I often times entertained the idea of selling some of my food and travel photos but have not really took any serious steps to do so. A friend of mine calls such aspirations “why-would-I-not” and honestly most of us have a couple of those: things we kind of want but never really set out mind to actively pursue. Until you make it a priority.
I did after a few events taking place one after another. Seeing book cover with the photo I sold to the publishing house was definitely encouraging. And then Yasemin, a friend of mine working on a travel book covering 50 most interesting foods of Turkey has invited to join the endeavor and take photos for that book. And then I got an invitation from the Getty Images to license my photos through their partnership with Flickr! Now I could ignore the opportunities but I have chosen to give it a try and see what comes out of it.
3. Experiment with .. how you meet people
In between my tours and cooking classes in Istanbul and trying to set up my life in Sapanca I have been miserable in networking. My pool of acquaintances has bee growing by meeting friends of Özgür and his family which makes for a great socializing but does not necessarily help build my own network. Sapanca is a safe heaven for me as much as it is a “maiden tower”. Sometimes I get out of touch with the world beyond our little farm on purpose because I refuse to admit it exists and I do not live it the fullest by not being present there.
But I know I thrive on meeting new people, people who inspire me, people with whom I can share a happy moment or two. I particularly get energized by connecting to other women – positive-thinking, open minded and energetic. I believe in comfort derived in sharing stories and sentiments – mostly achieved by being around other women. So I went discovering.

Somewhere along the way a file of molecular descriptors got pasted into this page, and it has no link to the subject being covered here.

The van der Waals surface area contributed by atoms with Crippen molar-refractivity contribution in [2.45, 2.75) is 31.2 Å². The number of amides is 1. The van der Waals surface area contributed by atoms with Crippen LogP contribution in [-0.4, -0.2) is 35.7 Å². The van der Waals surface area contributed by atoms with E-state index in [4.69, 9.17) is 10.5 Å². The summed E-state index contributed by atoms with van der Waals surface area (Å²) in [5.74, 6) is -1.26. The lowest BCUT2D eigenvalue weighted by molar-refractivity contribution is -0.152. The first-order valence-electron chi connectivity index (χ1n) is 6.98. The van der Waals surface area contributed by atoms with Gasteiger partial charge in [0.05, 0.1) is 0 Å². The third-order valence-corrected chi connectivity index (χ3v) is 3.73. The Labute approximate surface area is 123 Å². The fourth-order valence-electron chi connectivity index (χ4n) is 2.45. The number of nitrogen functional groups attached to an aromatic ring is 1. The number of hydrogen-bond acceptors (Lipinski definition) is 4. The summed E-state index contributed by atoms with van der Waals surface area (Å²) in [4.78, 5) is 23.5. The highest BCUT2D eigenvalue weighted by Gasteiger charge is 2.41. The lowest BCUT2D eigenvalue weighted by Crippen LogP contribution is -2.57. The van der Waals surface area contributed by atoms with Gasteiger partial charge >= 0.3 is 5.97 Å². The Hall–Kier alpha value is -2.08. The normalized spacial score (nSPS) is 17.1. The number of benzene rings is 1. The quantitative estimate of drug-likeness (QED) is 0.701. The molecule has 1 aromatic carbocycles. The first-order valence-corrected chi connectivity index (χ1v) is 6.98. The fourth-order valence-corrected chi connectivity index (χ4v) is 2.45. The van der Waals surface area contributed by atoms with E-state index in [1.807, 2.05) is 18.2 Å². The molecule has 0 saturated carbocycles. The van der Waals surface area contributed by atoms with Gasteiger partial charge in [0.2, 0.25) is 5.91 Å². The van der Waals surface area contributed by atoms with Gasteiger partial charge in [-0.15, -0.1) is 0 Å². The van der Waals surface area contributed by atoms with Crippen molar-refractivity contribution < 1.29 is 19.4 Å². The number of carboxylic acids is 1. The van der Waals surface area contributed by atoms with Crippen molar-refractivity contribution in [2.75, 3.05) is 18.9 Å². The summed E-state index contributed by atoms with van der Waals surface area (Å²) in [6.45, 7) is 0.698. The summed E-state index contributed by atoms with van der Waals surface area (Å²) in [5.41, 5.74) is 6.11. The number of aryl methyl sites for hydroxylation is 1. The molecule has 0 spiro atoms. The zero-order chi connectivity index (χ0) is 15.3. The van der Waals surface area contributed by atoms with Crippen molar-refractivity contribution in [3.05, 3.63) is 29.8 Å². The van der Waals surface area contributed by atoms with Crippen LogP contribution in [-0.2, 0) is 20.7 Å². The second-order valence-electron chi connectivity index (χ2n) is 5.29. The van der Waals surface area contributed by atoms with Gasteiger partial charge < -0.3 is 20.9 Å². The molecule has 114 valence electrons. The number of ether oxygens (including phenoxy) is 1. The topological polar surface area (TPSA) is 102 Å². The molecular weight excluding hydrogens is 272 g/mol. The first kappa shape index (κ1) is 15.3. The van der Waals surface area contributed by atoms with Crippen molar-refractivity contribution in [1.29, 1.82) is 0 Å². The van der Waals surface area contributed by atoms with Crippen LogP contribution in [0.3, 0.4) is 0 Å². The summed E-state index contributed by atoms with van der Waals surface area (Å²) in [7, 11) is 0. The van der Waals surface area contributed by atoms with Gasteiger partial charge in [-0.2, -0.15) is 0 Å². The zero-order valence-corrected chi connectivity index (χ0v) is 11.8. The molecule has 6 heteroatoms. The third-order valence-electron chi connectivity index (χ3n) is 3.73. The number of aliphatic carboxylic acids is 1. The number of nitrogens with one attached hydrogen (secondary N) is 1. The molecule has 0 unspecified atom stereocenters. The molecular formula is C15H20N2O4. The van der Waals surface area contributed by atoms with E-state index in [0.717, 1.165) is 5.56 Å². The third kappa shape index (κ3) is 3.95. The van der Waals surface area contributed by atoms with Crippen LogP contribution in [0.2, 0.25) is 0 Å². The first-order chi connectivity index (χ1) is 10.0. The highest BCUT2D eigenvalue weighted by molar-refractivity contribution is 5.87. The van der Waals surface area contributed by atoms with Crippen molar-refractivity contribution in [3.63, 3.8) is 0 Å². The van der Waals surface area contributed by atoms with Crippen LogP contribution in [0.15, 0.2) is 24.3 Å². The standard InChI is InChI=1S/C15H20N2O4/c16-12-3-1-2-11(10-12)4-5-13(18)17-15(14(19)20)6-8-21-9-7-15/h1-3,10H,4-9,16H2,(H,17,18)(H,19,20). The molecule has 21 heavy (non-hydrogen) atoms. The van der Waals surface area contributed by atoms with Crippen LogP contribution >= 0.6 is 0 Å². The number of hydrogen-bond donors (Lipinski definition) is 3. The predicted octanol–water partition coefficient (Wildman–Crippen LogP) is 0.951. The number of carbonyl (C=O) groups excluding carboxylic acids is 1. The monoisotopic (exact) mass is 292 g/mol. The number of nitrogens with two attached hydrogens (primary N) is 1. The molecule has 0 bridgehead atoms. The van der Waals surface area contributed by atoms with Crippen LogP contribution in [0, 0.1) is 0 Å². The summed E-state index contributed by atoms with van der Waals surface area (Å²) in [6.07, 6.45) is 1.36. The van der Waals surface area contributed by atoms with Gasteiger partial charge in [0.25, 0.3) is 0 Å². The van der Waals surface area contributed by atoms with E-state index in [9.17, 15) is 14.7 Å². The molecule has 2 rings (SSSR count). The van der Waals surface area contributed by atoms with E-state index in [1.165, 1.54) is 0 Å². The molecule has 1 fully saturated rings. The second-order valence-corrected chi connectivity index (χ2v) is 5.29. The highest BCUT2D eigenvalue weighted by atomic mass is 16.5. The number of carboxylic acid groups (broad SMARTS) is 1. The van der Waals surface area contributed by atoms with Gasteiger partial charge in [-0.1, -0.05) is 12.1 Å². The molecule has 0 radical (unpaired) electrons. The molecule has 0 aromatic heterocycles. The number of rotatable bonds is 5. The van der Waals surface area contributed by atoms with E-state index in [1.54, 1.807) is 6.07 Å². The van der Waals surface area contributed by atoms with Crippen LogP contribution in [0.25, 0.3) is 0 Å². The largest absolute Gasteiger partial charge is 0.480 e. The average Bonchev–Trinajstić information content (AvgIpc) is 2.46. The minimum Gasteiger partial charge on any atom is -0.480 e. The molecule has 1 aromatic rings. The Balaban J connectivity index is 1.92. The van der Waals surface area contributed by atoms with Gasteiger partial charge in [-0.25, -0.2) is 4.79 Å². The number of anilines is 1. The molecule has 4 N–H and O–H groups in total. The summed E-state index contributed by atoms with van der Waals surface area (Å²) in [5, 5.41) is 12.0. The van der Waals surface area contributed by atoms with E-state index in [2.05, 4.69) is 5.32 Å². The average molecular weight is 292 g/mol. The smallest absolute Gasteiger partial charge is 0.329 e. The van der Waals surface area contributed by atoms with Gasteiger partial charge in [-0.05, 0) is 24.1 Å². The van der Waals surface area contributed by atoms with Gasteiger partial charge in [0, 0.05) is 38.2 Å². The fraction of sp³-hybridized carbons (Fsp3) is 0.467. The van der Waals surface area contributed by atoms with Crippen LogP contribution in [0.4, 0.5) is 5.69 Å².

I have found two great venues in Istanbul for meeting such people – Turkish Women’s International Network (Turkish WIN) and International Women of Istanbul (IWI). TurkishWIN brings together women with professional family, cultural or professional ties to Turkey. Bimonthly they organize events for broader public where you can listen to speakers with really diverse backgrounds and then network with other participants. No wonder such format gets together a bunch of interesting and talented women with even more diverse backgrounds and the conversations you can have with them are brilliant!
IWI is a space for foreign women or Turkish women married to foreigners to get together via assorted interest groups and activities. I have found the group of professional women have been most interesting. So what? I have met a few dozens of women and listened to their stories of coming to Turkey and organizing their life here. Which gives me opportunity to reflect, compare, decide…
I have also discovered though that being open to meeting people sometimes does not mean looking for opportunities to meet them. Because they come to you. And this is how I’ve met two wonderful Russian-speaking ladies who came with their families as guests to our farmhouse in Sapanca.